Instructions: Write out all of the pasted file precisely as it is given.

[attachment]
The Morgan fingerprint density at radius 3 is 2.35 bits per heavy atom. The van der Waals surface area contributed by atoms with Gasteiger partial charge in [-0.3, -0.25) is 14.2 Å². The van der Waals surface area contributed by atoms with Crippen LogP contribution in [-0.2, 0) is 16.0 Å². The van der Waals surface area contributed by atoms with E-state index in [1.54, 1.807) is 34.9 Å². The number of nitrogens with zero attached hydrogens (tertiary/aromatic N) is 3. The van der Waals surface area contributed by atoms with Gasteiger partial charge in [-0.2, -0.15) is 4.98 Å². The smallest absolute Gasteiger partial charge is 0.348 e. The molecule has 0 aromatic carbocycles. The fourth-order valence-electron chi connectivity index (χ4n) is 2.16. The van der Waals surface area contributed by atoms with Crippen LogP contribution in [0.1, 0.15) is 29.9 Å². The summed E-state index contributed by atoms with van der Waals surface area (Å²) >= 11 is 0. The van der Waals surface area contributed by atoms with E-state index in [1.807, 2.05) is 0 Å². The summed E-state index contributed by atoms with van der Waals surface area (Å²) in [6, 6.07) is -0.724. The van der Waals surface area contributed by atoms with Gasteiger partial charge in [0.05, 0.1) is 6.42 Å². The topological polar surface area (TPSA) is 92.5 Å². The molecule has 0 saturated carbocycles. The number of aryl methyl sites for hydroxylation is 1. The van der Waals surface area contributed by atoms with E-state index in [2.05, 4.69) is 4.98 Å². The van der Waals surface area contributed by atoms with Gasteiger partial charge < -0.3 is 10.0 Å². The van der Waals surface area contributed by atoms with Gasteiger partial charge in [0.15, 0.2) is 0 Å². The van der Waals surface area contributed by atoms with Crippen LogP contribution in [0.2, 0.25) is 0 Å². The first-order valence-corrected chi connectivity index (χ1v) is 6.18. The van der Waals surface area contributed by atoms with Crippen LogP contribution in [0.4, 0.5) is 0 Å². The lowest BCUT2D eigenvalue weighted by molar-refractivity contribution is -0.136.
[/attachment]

The Morgan fingerprint density at radius 3 is 2.35 bits per heavy atom. The van der Waals surface area contributed by atoms with Gasteiger partial charge in [-0.3, -0.25) is 14.2 Å². The van der Waals surface area contributed by atoms with Crippen LogP contribution in [-0.2, 0) is 16.0 Å². The van der Waals surface area contributed by atoms with E-state index in [1.54, 1.807) is 34.9 Å². The number of nitrogens with zero attached hydrogens (tertiary/aromatic N) is 3. The van der Waals surface area contributed by atoms with Gasteiger partial charge in [-0.2, -0.15) is 4.98 Å². The smallest absolute Gasteiger partial charge is 0.348 e. The molecule has 0 aromatic carbocycles. The fourth-order valence-electron chi connectivity index (χ4n) is 2.16. The van der Waals surface area contributed by atoms with Crippen LogP contribution in [0.1, 0.15) is 29.9 Å². The summed E-state index contributed by atoms with van der Waals surface area (Å²) >= 11 is 0. The van der Waals surface area contributed by atoms with E-state index in [1.807, 2.05) is 0 Å². The summed E-state index contributed by atoms with van der Waals surface area (Å²) in [6, 6.07) is -0.724. The van der Waals surface area contributed by atoms with Gasteiger partial charge in [0.05, 0.1) is 6.42 Å². The topological polar surface area (TPSA) is 92.5 Å². The molecule has 0 saturated carbocycles. The number of aryl methyl sites for hydroxylation is 1. The van der Waals surface area contributed by atoms with E-state index in [2.05, 4.69) is 4.98 Å². The van der Waals surface area contributed by atoms with Gasteiger partial charge < -0.3 is 10.0 Å². The van der Waals surface area contributed by atoms with Gasteiger partial charge in [0.15, 0.2) is 0 Å². The van der Waals surface area contributed by atoms with Crippen LogP contribution in [0.2, 0.25) is 0 Å². The first-order valence-corrected chi connectivity index (χ1v) is 6.18. The van der Waals surface area contributed by atoms with Crippen LogP contribution in [0.4, 0.5) is 0 Å². The lowest BCUT2D eigenvalue weighted by molar-refractivity contribution is -0.136.